After years of scientific focus on MDMA and LSD, a spike in psilocybin research is changing the geography of the psychedelic landscape. In January 2022, a Swiss-based campaign was launched to reform the 1971 United Nations treaty that condemns psilocybin which is found in some species of mushrooms.
Research on psilocybin mushrooms now dominates the psychedelic field, as measured by both clinical trials and scientific publications. Our quantitative look at the depth and breadth of scientific inquiry since 2010 reveals that psilocybin research has mushroomed with over a 1,000% increase, exceeding the documented research interest shown in MDMA and LSD.
Analysis of international scientific publications and the database of psychedelic clinical trials at the National Institutes of Health (NIH) provides a historical look through the history of psilocybin research. The other snapshot is a real time look at actual ongoing psychedelic clinical trials.
The psychedelic research found in the online archives of the U.S. National Library of Medicine at the NIH published in the last year shows that in 2021 psilocybin led research interest with 204 research papers, followed by 151 MDMA papers, and 132 on LSD. This represents a reverse of historical trends. From 1947 through 2021, the total number of publications include 5,622 research papers on LSD, 5,609 research papers on MDMA, and 1,381 research papers on psilocybin..
Tabulating these historical archives tells us that of these psychedelics, LSD and MDMA received the lion’s share of past research attention (35% each) with psilocybin coming in at a distant third with only 9% of scientific research publications.
That trend is now over, according to the numbers. Instead, a new chapter in the history of psilocybin as medicine has begun. Psilocybin now leads in the number of publications.
Scientific Publications for Psychedelics at Present and Historic
Another key shift in the geography of the psychedelic landscape shows that, according to clinicaltrials.gov, psilocybin now leads in the number of clinical trials. 62% of psychedelic trials in the world currently recruiting participants are researching psilocybin. Some 17% of psychedelic clinical trials globally are now recruiting participants for MDMA research, and 6% of clinical trials are for LSD research.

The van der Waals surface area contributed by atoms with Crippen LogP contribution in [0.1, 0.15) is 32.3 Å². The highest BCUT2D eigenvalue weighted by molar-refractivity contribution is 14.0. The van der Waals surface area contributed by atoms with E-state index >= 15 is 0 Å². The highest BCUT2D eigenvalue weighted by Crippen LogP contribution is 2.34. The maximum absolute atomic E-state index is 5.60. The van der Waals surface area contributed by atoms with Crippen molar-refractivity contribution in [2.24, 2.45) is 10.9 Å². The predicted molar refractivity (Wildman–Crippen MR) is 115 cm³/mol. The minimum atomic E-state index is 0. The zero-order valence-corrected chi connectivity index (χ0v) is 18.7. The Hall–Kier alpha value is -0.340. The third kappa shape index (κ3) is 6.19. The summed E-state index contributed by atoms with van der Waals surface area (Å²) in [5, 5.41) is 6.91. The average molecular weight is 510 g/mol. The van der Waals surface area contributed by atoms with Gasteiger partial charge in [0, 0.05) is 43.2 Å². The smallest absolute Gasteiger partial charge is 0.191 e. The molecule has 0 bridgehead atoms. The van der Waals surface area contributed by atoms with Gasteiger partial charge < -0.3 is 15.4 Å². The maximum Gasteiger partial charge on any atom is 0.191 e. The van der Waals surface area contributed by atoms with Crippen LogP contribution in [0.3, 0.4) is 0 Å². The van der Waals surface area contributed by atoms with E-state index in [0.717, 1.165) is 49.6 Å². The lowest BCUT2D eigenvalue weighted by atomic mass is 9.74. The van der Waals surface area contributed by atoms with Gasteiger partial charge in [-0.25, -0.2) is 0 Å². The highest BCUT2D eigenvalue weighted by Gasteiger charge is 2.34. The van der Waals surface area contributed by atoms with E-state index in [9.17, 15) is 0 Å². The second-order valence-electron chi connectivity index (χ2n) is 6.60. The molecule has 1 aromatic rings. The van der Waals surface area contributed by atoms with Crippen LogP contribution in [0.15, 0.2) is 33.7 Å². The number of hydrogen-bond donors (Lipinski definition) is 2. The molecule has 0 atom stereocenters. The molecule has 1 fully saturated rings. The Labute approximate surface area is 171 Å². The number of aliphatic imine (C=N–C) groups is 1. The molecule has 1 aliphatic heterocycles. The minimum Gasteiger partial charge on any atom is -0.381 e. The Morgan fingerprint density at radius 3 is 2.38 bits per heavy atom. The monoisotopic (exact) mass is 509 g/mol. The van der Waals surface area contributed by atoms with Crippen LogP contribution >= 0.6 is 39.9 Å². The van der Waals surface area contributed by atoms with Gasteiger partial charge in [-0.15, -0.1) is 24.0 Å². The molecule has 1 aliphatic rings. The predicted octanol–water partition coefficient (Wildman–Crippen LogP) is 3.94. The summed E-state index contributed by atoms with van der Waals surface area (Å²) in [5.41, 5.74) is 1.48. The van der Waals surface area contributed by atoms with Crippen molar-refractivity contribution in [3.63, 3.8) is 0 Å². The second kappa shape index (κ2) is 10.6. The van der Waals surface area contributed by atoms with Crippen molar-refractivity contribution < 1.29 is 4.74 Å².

Other psychedelic clinical trials under way and currently recruiting recipients include DMT, mescaline, ibogaine and ayahuasca. Of the total clinical trials that were published, MDMA has the greatest number of studies at 265 (40%) followed by LSD at 178 (27%) and then psilocybin with 109 (17%).
Global Clinical Trials for Psychedelics at Present and Historic
Psilocybin has a quirky advantage for researchers over and above LSD and MDMA, according to Dr. David Nutt, a physician and Professor of Neuropsychopharmacology at Imperial College, London. “Politicians know how to spell LSD. Politicians know how to spell MDMA. But politicians don’t know how to spell ‘psilocybin’ and that has kept them from campaigning against psilocybin research,” Dr. Nutt jokes.
Perhaps the current interest in psilocybin and all things mushroom-related owes a debt to the mycelial network, those thread-like filaments, sometimes invisible to the eye, that connect mushrooms and fungi underground and around the globe. The award-winning filmmaker Louie Schwartzberg, director of the movie, Fantastic Fungi, and a founding member of the non-profit Global Wellness Institute’s Psychedelics & Healing Initiative, has long believed this to be true.
In a world grappling with Covid-related isolation, mushrooms, especially psilocybin mushrooms, offer a connection to the natural world, forging community, and healing in ways that modern pharmaceuticals, even psychedelic medications, don’t. “Mushrooms can shift your consciousness and make you feel this ultimate connection with all living things on the planet,” said Schwartzberg.
“That’s the shift of consciousness we need right now, to care about everybody and everything,” Schwartzberg noted, adding, “This interconnection between us is what makes the world go round. We need it for our economy, and we need it for our mental health.”
Image: Nicki Adams